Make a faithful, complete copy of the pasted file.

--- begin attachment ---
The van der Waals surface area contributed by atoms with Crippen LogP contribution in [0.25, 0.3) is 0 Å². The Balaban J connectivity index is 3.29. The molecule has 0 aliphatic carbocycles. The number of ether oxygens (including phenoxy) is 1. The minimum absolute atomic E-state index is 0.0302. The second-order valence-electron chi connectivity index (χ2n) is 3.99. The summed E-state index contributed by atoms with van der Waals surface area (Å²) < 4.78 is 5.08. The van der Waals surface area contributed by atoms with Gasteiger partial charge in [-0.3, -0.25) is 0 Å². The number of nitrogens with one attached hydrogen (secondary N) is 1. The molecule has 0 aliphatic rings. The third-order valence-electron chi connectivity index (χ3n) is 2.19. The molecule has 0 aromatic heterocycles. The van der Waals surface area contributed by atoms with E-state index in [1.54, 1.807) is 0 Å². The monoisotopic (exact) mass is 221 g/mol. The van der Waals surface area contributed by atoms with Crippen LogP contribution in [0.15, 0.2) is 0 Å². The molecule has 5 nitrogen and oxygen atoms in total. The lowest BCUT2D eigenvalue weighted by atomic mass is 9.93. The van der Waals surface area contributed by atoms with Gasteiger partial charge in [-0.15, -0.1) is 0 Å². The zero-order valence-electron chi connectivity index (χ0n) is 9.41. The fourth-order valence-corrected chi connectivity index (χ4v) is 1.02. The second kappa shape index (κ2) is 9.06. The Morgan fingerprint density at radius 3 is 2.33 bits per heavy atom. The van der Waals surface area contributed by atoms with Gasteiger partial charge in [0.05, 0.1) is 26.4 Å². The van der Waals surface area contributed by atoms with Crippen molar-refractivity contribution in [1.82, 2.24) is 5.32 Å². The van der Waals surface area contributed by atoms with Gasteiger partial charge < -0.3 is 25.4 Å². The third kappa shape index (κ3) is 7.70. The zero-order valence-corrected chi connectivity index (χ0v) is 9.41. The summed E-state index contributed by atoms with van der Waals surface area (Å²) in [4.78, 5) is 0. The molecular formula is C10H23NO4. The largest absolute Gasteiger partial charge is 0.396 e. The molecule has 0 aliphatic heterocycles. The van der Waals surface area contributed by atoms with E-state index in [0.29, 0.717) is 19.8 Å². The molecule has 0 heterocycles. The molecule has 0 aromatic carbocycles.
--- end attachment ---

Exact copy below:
The van der Waals surface area contributed by atoms with Crippen LogP contribution in [0.25, 0.3) is 0 Å². The Balaban J connectivity index is 3.29. The molecule has 0 aliphatic carbocycles. The number of ether oxygens (including phenoxy) is 1. The minimum absolute atomic E-state index is 0.0302. The second-order valence-electron chi connectivity index (χ2n) is 3.99. The summed E-state index contributed by atoms with van der Waals surface area (Å²) < 4.78 is 5.08. The van der Waals surface area contributed by atoms with Gasteiger partial charge in [-0.3, -0.25) is 0 Å². The number of nitrogens with one attached hydrogen (secondary N) is 1. The molecule has 0 aliphatic rings. The third-order valence-electron chi connectivity index (χ3n) is 2.19. The molecule has 0 aromatic heterocycles. The van der Waals surface area contributed by atoms with E-state index in [1.54, 1.807) is 0 Å². The monoisotopic (exact) mass is 221 g/mol. The van der Waals surface area contributed by atoms with Crippen LogP contribution in [0.15, 0.2) is 0 Å². The molecule has 5 nitrogen and oxygen atoms in total. The lowest BCUT2D eigenvalue weighted by atomic mass is 9.93. The van der Waals surface area contributed by atoms with Gasteiger partial charge in [-0.15, -0.1) is 0 Å². The zero-order valence-electron chi connectivity index (χ0n) is 9.41. The fourth-order valence-corrected chi connectivity index (χ4v) is 1.02. The second kappa shape index (κ2) is 9.06. The Morgan fingerprint density at radius 3 is 2.33 bits per heavy atom. The van der Waals surface area contributed by atoms with Gasteiger partial charge in [0.05, 0.1) is 26.4 Å². The van der Waals surface area contributed by atoms with Crippen molar-refractivity contribution in [1.82, 2.24) is 5.32 Å². The van der Waals surface area contributed by atoms with Gasteiger partial charge < -0.3 is 25.4 Å². The third kappa shape index (κ3) is 7.70. The zero-order valence-corrected chi connectivity index (χ0v) is 9.41. The summed E-state index contributed by atoms with van der Waals surface area (Å²) in [4.78, 5) is 0. The molecular formula is C10H23NO4. The largest absolute Gasteiger partial charge is 0.396 e. The molecule has 0 aliphatic heterocycles. The van der Waals surface area contributed by atoms with E-state index in [0.29, 0.717) is 19.8 Å². The molecule has 0 heterocycles. The molecule has 0 aromatic carbocycles.